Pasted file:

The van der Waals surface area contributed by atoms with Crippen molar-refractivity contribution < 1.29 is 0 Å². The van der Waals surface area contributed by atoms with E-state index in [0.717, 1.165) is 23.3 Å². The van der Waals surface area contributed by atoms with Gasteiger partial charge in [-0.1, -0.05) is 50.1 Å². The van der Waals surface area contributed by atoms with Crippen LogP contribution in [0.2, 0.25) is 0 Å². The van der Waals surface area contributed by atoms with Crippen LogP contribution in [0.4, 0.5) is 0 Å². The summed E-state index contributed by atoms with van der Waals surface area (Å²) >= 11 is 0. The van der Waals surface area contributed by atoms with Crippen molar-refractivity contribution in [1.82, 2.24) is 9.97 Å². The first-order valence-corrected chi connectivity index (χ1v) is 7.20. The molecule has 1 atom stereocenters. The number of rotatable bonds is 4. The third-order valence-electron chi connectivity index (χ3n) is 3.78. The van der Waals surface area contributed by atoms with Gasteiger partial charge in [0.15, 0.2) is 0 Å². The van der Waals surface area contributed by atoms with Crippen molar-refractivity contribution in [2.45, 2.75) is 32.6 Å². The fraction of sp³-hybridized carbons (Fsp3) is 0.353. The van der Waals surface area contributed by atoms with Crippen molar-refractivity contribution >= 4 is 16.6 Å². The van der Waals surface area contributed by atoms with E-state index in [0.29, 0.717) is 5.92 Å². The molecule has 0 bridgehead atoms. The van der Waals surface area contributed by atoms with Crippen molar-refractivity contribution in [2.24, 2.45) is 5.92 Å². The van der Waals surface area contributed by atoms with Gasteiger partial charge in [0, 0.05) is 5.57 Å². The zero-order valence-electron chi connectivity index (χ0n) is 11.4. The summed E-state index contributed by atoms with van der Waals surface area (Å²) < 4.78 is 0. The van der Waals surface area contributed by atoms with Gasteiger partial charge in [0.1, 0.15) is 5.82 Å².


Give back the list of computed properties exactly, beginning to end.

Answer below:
The van der Waals surface area contributed by atoms with Crippen molar-refractivity contribution < 1.29 is 0 Å². The van der Waals surface area contributed by atoms with E-state index in [0.717, 1.165) is 23.3 Å². The van der Waals surface area contributed by atoms with Gasteiger partial charge in [-0.1, -0.05) is 50.1 Å². The van der Waals surface area contributed by atoms with Crippen LogP contribution in [0.2, 0.25) is 0 Å². The van der Waals surface area contributed by atoms with Crippen LogP contribution in [0.4, 0.5) is 0 Å². The summed E-state index contributed by atoms with van der Waals surface area (Å²) >= 11 is 0. The van der Waals surface area contributed by atoms with Crippen molar-refractivity contribution in [1.82, 2.24) is 9.97 Å². The first-order valence-corrected chi connectivity index (χ1v) is 7.20. The molecule has 1 atom stereocenters. The number of rotatable bonds is 4. The third-order valence-electron chi connectivity index (χ3n) is 3.78. The van der Waals surface area contributed by atoms with Gasteiger partial charge in [0.15, 0.2) is 0 Å². The van der Waals surface area contributed by atoms with Crippen molar-refractivity contribution in [2.45, 2.75) is 32.6 Å². The fraction of sp³-hybridized carbons (Fsp3) is 0.353. The van der Waals surface area contributed by atoms with Crippen molar-refractivity contribution >= 4 is 16.6 Å². The van der Waals surface area contributed by atoms with E-state index in [0.29, 0.717) is 5.92 Å². The molecule has 0 bridgehead atoms. The van der Waals surface area contributed by atoms with Crippen molar-refractivity contribution in [2.24, 2.45) is 5.92 Å². The van der Waals surface area contributed by atoms with Gasteiger partial charge in [0, 0.05) is 5.57 Å². The zero-order valence-electron chi connectivity index (χ0n) is 11.4. The summed E-state index contributed by atoms with van der Waals surface area (Å²) < 4.78 is 0. The van der Waals surface area contributed by atoms with Gasteiger partial charge in [0.1, 0.15) is 5.82 Å².